NEXA was integrally involved in the digital transformation at Service New South Wales (SNSW) and continues to support their service revolution. As an organisation, they have done an outstanding job of using Service Design principles to not only improve the customer experience but also the experience for their service providers, and in the process, demonstrate how effective and essential Service Design is to remain relevant to their customers.
Q. How do organisations know if they need to address the design of their services?
As an organisation or service provider, if you have ever thought “there has to be a better way!”, then rest assured, your customers have too! There IS a better way…. and it can be achieved by Service Design.
Q. How is Service Design and Customer Experience related?
Service Design and Customer Experience are closely related and work hand-in-hand. Without good Service Design, customer experience suffers.
Q. Can you give us a before and after scenario of where Service Design had a major impact on customer experience?
A recent piece of work we completed at NEXA is Blacktown City Council. The service centre were experiencing increasing frustration from their customers which they were taking out on the council staff who were trying to serve them.
NEXA facilitated Blacktown City Council by putting a self-service kiosk at each entrance which allowed customers to select the services they required and take a ticket to join a virtual queue. The agent knows why the customer is there before they approach the desk and so can provide a more efficient service. Wait times have been reduced to under 3 minutes, service times are around 7 minutes and management can plan staff schedules and training according to the changing needs of their customers.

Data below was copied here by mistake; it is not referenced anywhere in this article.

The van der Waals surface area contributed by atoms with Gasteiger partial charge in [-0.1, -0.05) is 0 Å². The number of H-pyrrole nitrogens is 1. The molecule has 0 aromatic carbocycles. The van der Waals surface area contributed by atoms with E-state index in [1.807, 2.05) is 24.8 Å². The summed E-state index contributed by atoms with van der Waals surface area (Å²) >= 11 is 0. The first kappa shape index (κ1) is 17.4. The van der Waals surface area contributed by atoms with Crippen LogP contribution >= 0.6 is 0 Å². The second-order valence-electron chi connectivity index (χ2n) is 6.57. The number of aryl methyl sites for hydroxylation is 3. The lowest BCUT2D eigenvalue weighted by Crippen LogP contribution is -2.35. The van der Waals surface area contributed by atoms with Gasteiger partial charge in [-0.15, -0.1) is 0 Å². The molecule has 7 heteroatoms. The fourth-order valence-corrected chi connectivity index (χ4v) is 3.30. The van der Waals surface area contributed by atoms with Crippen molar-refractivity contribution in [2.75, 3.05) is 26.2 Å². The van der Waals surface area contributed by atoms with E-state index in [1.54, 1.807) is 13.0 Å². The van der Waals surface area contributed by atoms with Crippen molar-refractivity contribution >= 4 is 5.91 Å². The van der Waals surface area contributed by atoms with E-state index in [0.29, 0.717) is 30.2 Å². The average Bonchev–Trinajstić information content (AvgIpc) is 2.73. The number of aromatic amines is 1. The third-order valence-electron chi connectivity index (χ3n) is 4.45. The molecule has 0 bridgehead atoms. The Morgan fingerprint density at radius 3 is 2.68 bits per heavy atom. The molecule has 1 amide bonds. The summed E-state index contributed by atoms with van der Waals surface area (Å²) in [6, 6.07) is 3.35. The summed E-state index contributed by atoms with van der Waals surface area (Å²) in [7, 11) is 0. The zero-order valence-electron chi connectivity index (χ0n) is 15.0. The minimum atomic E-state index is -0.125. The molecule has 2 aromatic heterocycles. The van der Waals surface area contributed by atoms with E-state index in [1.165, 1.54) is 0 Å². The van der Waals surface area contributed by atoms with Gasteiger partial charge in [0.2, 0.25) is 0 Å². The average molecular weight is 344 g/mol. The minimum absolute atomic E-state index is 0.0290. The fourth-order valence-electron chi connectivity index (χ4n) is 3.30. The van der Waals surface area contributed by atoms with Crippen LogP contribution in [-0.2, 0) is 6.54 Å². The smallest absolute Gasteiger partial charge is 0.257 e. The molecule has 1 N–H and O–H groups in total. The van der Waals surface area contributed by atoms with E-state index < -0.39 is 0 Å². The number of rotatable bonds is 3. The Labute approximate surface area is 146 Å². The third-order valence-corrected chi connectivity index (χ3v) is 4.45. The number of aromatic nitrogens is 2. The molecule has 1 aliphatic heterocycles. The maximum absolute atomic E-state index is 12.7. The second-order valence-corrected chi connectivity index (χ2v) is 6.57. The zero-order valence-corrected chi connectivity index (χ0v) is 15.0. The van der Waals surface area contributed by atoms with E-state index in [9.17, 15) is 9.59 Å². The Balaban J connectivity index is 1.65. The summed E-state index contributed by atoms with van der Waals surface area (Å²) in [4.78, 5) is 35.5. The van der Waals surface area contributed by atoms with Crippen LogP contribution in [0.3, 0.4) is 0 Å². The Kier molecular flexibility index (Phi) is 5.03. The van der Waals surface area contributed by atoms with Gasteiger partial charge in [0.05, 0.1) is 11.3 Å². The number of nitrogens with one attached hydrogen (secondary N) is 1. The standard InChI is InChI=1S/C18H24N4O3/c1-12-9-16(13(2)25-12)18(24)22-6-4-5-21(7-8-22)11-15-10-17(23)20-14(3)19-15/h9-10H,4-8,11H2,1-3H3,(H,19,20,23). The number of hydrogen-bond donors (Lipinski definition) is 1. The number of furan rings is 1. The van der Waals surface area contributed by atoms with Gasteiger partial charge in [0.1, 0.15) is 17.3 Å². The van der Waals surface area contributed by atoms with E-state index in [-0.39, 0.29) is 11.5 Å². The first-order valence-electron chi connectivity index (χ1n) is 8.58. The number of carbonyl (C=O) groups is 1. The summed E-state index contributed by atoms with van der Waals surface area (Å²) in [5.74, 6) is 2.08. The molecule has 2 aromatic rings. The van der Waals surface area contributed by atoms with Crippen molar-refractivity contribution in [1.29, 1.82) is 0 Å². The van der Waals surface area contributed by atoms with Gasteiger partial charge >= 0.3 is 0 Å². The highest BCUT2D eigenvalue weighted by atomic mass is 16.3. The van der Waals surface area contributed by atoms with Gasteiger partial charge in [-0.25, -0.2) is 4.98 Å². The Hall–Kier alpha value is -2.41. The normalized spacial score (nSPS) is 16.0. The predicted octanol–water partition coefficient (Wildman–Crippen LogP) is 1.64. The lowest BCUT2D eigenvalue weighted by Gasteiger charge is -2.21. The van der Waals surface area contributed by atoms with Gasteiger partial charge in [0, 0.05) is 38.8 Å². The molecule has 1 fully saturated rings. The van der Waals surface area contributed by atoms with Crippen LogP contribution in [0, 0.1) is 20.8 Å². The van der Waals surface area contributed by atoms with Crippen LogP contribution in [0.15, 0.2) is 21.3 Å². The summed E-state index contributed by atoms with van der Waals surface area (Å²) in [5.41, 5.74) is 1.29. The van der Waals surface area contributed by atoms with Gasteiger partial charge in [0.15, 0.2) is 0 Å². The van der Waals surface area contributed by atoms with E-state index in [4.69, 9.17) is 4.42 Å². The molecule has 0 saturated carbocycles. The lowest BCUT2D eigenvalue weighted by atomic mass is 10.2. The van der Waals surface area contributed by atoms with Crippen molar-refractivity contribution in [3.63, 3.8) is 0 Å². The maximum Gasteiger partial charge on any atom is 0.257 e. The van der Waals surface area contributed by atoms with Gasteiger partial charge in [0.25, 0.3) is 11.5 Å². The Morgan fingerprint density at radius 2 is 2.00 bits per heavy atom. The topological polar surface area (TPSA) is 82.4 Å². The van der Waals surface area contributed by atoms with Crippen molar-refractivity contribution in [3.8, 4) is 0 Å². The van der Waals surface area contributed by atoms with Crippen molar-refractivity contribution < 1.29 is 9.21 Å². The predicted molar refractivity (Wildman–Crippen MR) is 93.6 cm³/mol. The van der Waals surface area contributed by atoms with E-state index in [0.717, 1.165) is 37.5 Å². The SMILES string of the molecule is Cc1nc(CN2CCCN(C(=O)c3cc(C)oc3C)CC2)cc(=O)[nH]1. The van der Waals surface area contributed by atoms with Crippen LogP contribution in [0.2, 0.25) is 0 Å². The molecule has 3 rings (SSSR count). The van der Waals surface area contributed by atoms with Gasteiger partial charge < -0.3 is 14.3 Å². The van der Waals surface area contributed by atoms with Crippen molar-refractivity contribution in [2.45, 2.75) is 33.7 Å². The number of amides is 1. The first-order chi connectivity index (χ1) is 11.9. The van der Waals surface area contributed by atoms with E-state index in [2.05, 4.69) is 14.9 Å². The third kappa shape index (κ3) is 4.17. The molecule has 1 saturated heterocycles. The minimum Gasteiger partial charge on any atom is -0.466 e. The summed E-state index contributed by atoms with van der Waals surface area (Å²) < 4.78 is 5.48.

Read the full interview with Katie here.
Holistic Services are services that look at the whole patient journey and consider each touch point of that journey. Service blue prints, user journeys and scenarios investigate holistic patient experiences and touch points.
Following the basic principles of service design, the practical and applied framework is the service design process. The objective of this 4 step process is to effectively and holistically manage the quality and consistency of service delivery including customer interactions and experiences across the organization.
Essentially service design is an iterative process, meaning that in every step of the process, service designers test possible solutions to learn from the mistakes in the previous iteration to improve the solution. This is achieved by prototyping and creating something visual early in the process so that the team can have meaningful discussions and make improvements.
The 4 important aspects of how the process of service design can be used in the healthcare setting to successfully implement change are:
You can read more details about this 4 step process here.